A Catholic Monthly Magazine

Liturgy and the early Catholic missionaries to New Zealand (2)

Fr Merv Duffy sm

by Fr Merv Duffy sm

This article was first published in the Auckland Diocese Liturgy magazine. It is used with permission.

Karakia, prayer and chants, were already part of Māori culture. The innovation brought by the Catholic Missionaries was a new set of prayers, not the idea of prayer. Fr Forest tells Fr Colin about a missionary trip in the very Catholic region of Opotiki:
We continued on our way reciting the prayers in Māori, and chanting the litanies of the Blessed Virgin. We formed two choirs, Fr Reignier and one of the natives chanting the invocation e hata Maria etc. [Hail Mary], the other Māori and I chanting the response inoi mo matou, ‘pray for us.’ We experienced a joy impossible to express in being able to mingle these consoling chants to the Queen of heaven with the sound of the foaming breakers dying at our feet. Towards sunset we came to a Māori pā containing about thirty people, twenty-four of them Catholic, and following the prayers of epikopo. [Epikopo is a Māori neologism based on the Latin for ‘bishop,’ episcopus.] On our arrival we witnessed a tanghi, the welcome Māori give their relatives if they have not seen them for a long time. In fact, we were going to stay with the sister of one of our guides. When this woman saw her brother she started this ceremony. It consists of a mutual rubbing of noses, then she began her tanghi, a tearful chant in which she described the joy, the happiness she had shared with him in times past. Once the tanghi was over, they said prayers. 

Fr Jean Forest

Fr Jean Forest

Fr Forest clearly considers the tanghi to be a ceremony which is linked to, and perhaps a part of, prayer. The ‘prayers of epikopo’ are the prayers introduced by Bishop Pompallier.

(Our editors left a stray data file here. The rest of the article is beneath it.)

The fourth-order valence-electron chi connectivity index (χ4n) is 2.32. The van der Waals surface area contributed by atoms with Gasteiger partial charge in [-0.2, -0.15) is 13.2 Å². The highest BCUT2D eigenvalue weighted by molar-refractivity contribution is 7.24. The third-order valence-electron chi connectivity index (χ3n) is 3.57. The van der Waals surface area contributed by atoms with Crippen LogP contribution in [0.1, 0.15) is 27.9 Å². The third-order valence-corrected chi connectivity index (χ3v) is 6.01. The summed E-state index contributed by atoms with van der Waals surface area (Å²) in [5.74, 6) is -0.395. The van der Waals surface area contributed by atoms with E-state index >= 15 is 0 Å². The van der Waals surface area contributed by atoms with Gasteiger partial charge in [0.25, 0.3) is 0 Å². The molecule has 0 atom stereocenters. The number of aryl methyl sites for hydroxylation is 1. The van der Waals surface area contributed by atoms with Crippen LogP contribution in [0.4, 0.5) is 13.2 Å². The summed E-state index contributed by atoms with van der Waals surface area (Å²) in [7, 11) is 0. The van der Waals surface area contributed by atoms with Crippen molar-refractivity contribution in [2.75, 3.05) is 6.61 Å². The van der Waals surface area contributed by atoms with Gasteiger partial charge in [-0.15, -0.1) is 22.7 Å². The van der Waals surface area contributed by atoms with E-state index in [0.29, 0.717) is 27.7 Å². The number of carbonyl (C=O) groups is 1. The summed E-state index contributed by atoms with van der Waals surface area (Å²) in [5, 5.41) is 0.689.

Fr Servant describes with admiration a request to be catechised:

One day, while convincing me that I should see him frequently to give him instruction, a chief told me: When I pray, I don’t know how to say anything to God except: ‘O my God! I can tell you nothing except that I love you, in the name of the Father and of the Son and of the Holy Spirit.’

In the same letter he made it clear that the Māori understood the connection between right worship and right action

A European asked one of our converts to persuade a sister of his to consent to a sinful proposal. The convert went and fetched his little prayer book and, showing it to him, shouted: ‘I believe in God and if you were to give me all the goods in the world, I would not agree to offend him.’ 

The prayers of the Marae, whether Catholic or Protestant, were public events performed at regular times signalled by the ringing of a bell, or the banging of a spade!

Fr Louis Catherin Servant

Fr Louis Catherin Servant

Our Catholics number about 200. They are good enough but not so enthusiastic about coming to church on workdays. They are all whakamā (ashamed) that the Protestants have a huge bell of 250 to 300 pounds while they have one of only 8 to 10 pounds which can scarcely be heard from the edge of the pā. 

Pompallier House, the site of the Catholic Mission printery, 1970s

Pompallier House, the site of the Catholic Mission printery, 1970s


Bishop Pompallier

That Catholic Māori had a little prayer book was the result of hard work by Bishop Pompallier - the author - and the brothers and laymen at the new Catholic printery in Kororareka (Russell). Br Emery is pleased to describe the outcome:

Now our place is always full of natives, especially since we have built two big houses for them behind our big house. Now it is a very fine sight. Every evening these good Māori can be heard singing their hymns, reciting their catechism, their rosaries or other prayers. They learn very quickly. They know their catechism from one end to the other. I am a printer, with dear Brother Luc, and Mr Yvert is our instructor. We have already printed two books. The Māori are now very proud of theirs. They make fun of the Protestants who always said that they would not have any.

Br Emery Roudet

Br Emery Roudet

  1. Fr Jean Forest to Fr Jean-Claude Colin, Bay of Islands, 26 March 1843, translated by Fr Brian Quin sm
  2. Fr Catherin Servant to Fr Marcellin Champagnat, Hokianga, 29 May (?) 1841, translated by Br Edward Clisby fms.
  3. ibid
  4. Br Claude-Marie (Jean-Claude) Bertrand to the Brothers of the Hermitage, Opotiki, 6 January 1846, translated by Br Edward Clisby fms

To be continued

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